Strange and Wonderful Animals Explored

March 5, 2017 in Amazing FactsBiomimeticsBirdsCell BiologyGeneticsHuman BodyIntelligent DesignMammalsMarine BiologyMind and BrainPhysicsTerrestrial Zoology

Look at what scientists are learning about some common animals, and others not so common.

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Mammals vs. Evolution

February 6, 2015 in Cell BiologyDarwin and EvolutionDumb IdeasFossilsGeneticsIntelligent DesignMammals

Whether living or fossilized, mammals do not tell an evolutionary story.

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Overqualified Mammals

December 22, 2014 in Amazing FactsDarwin and EvolutionIntelligent DesignMammals

Here are some mammals with capabilities that exceed the requirements of mere survival.

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The New Horse Series: Genomes Confuse “Textbook Example of Evolution”

December 3, 2014 in Darwin and EvolutionDating MethodsFossilsGeneticsMammals

Horses, asses and zebras show evidence of gene flow despite extreme chromosome rearrangements.

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Darwinism Is a Constant; Just-So Stories Are Variables

September 4, 2014 in BirdsDarwin and EvolutionDinosaursDumb IdeasMarine BiologyPhilosophy of Science

Stories about the evolution of particular organisms often replace older stories, but the main plot is unalterable.

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Life Shows Exquisite Engineering and Optimization

May 29, 2014 in BiomimeticsIntelligent DesignMammalsMarine BiologyPhysicsTerrestrial Zoology

Engineers drool over animal capabilities. How would mutation and natural selection deal with these examples of design perfection?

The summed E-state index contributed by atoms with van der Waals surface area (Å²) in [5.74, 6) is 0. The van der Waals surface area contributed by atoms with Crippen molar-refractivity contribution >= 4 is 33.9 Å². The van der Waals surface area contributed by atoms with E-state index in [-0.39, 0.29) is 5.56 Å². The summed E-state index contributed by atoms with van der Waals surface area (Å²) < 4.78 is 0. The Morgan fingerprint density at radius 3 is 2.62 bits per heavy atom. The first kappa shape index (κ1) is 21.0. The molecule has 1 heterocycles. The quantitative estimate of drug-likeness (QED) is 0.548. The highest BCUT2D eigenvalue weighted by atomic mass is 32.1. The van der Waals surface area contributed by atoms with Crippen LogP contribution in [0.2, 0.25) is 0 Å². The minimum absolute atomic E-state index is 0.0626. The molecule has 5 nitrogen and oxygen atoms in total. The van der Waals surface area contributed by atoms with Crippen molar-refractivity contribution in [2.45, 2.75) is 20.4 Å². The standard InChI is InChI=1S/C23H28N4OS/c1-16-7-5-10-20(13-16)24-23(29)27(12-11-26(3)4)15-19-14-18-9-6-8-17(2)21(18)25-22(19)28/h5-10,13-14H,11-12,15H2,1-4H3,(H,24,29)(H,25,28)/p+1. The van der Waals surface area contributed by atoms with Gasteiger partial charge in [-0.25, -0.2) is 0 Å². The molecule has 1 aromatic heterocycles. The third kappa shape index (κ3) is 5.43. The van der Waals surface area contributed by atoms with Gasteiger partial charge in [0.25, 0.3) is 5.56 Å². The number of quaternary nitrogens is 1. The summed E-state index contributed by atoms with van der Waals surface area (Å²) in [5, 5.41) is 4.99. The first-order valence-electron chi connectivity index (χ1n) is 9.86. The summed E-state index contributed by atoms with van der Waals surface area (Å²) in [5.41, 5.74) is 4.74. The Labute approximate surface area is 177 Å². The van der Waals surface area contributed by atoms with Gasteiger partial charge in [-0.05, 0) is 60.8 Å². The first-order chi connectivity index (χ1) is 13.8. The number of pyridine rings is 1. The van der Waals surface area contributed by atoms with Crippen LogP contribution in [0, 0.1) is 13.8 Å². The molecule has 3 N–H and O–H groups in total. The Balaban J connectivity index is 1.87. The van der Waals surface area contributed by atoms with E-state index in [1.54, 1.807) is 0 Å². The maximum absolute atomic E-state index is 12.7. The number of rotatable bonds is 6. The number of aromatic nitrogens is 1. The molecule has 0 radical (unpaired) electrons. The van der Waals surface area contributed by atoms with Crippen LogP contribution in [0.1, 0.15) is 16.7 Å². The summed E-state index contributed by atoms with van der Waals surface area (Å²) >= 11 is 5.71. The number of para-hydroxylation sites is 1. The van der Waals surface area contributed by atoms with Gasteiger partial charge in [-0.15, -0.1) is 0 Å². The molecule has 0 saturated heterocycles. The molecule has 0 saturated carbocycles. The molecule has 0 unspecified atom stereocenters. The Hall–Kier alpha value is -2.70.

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Did Zebras Invent Their Own Stripes?

December 22, 2013 in BirdsDarwin and EvolutionDumb IdeasMammalsPhilosophy of Science

The explanations some evolutionists give for fur and feather patterns sound like tales of talking animals planning out their new fashion lines.

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Wave the Stripes on the Zebra

October 21, 2011 in BiologyMammalsMicrobiology

One of Kipling’s Just-So Stories is “How the Leopard Got His Spots.” In the fanciful tale for children, the sandy-colored leopard and the Ethiopian make an arrangement to share features so that they can camouflage themselves in the forest. Spots and stripes are widespread in the living world, but how do they come about? Surely science can come up with a better explanation than Kipling’s. Just so, a recent scientific paper suggests that understanding the process is still a long way off.

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